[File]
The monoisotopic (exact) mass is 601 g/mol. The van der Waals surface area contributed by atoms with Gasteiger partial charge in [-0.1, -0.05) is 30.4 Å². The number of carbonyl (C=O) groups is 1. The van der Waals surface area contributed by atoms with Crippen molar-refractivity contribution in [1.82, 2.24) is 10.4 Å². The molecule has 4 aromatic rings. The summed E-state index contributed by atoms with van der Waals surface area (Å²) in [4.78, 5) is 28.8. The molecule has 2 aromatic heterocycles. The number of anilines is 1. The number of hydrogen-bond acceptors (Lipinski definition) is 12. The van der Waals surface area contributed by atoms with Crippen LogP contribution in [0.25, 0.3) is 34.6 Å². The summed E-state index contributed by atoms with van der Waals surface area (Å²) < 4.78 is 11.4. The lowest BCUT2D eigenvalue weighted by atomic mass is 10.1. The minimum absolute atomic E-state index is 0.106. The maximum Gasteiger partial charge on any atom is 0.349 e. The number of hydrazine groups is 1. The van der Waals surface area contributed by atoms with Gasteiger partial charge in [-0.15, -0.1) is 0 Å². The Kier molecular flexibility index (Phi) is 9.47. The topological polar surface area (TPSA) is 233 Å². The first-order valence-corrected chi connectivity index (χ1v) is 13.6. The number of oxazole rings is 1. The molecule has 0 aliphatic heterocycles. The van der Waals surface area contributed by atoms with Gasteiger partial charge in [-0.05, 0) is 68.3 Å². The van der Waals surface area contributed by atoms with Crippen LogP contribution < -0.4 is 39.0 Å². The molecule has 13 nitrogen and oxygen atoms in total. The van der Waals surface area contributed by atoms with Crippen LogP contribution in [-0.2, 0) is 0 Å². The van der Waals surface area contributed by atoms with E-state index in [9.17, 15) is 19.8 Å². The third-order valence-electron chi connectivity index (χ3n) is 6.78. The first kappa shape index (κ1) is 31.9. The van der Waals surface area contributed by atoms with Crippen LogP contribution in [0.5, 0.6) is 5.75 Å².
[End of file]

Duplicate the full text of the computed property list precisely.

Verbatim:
The monoisotopic (exact) mass is 601 g/mol. The van der Waals surface area contributed by atoms with Gasteiger partial charge in [-0.1, -0.05) is 30.4 Å². The number of carbonyl (C=O) groups is 1. The van der Waals surface area contributed by atoms with Crippen molar-refractivity contribution in [1.82, 2.24) is 10.4 Å². The molecule has 4 aromatic rings. The summed E-state index contributed by atoms with van der Waals surface area (Å²) in [4.78, 5) is 28.8. The molecule has 2 aromatic heterocycles. The number of anilines is 1. The number of hydrogen-bond acceptors (Lipinski definition) is 12. The van der Waals surface area contributed by atoms with Crippen LogP contribution in [0.25, 0.3) is 34.6 Å². The summed E-state index contributed by atoms with van der Waals surface area (Å²) < 4.78 is 11.4. The lowest BCUT2D eigenvalue weighted by atomic mass is 10.1. The minimum absolute atomic E-state index is 0.106. The maximum Gasteiger partial charge on any atom is 0.349 e. The number of hydrazine groups is 1. The van der Waals surface area contributed by atoms with Gasteiger partial charge in [-0.15, -0.1) is 0 Å². The Kier molecular flexibility index (Phi) is 9.47. The topological polar surface area (TPSA) is 233 Å². The first-order valence-corrected chi connectivity index (χ1v) is 13.6. The number of oxazole rings is 1. The molecule has 0 aliphatic heterocycles. The van der Waals surface area contributed by atoms with Gasteiger partial charge in [-0.05, 0) is 68.3 Å². The van der Waals surface area contributed by atoms with Crippen LogP contribution < -0.4 is 39.0 Å². The molecule has 13 nitrogen and oxygen atoms in total. The van der Waals surface area contributed by atoms with Crippen LogP contribution in [-0.2, 0) is 0 Å². The van der Waals surface area contributed by atoms with E-state index in [9.17, 15) is 19.8 Å². The third-order valence-electron chi connectivity index (χ3n) is 6.78. The first kappa shape index (κ1) is 31.9. The van der Waals surface area contributed by atoms with Crippen LogP contribution in [0.5, 0.6) is 5.75 Å².